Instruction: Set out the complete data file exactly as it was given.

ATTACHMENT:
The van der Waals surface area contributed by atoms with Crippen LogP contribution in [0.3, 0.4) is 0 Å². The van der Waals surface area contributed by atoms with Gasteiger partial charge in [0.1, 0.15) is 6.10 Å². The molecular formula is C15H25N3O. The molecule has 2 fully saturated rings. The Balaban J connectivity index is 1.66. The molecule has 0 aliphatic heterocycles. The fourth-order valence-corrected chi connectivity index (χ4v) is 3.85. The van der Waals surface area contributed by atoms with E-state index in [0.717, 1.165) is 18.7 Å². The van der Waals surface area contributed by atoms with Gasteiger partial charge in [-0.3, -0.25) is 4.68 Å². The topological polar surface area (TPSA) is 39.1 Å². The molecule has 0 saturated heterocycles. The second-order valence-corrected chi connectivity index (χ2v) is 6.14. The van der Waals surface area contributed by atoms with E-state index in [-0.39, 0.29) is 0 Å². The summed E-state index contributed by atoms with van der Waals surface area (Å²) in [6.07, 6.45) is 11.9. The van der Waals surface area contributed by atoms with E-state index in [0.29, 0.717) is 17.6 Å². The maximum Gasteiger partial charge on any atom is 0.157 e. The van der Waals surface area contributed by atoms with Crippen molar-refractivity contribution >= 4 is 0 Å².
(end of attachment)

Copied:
The van der Waals surface area contributed by atoms with Crippen LogP contribution in [0.3, 0.4) is 0 Å². The van der Waals surface area contributed by atoms with Gasteiger partial charge in [0.1, 0.15) is 6.10 Å². The molecular formula is C15H25N3O. The molecule has 2 fully saturated rings. The Balaban J connectivity index is 1.66. The molecule has 0 aliphatic heterocycles. The fourth-order valence-corrected chi connectivity index (χ4v) is 3.85. The van der Waals surface area contributed by atoms with E-state index in [0.717, 1.165) is 18.7 Å². The van der Waals surface area contributed by atoms with Gasteiger partial charge in [-0.3, -0.25) is 4.68 Å². The topological polar surface area (TPSA) is 39.1 Å². The molecule has 0 saturated heterocycles. The second-order valence-corrected chi connectivity index (χ2v) is 6.14. The van der Waals surface area contributed by atoms with E-state index in [-0.39, 0.29) is 0 Å². The summed E-state index contributed by atoms with van der Waals surface area (Å²) in [6.07, 6.45) is 11.9. The van der Waals surface area contributed by atoms with E-state index in [0.29, 0.717) is 17.6 Å². The maximum Gasteiger partial charge on any atom is 0.157 e. The van der Waals surface area contributed by atoms with Crippen molar-refractivity contribution >= 4 is 0 Å².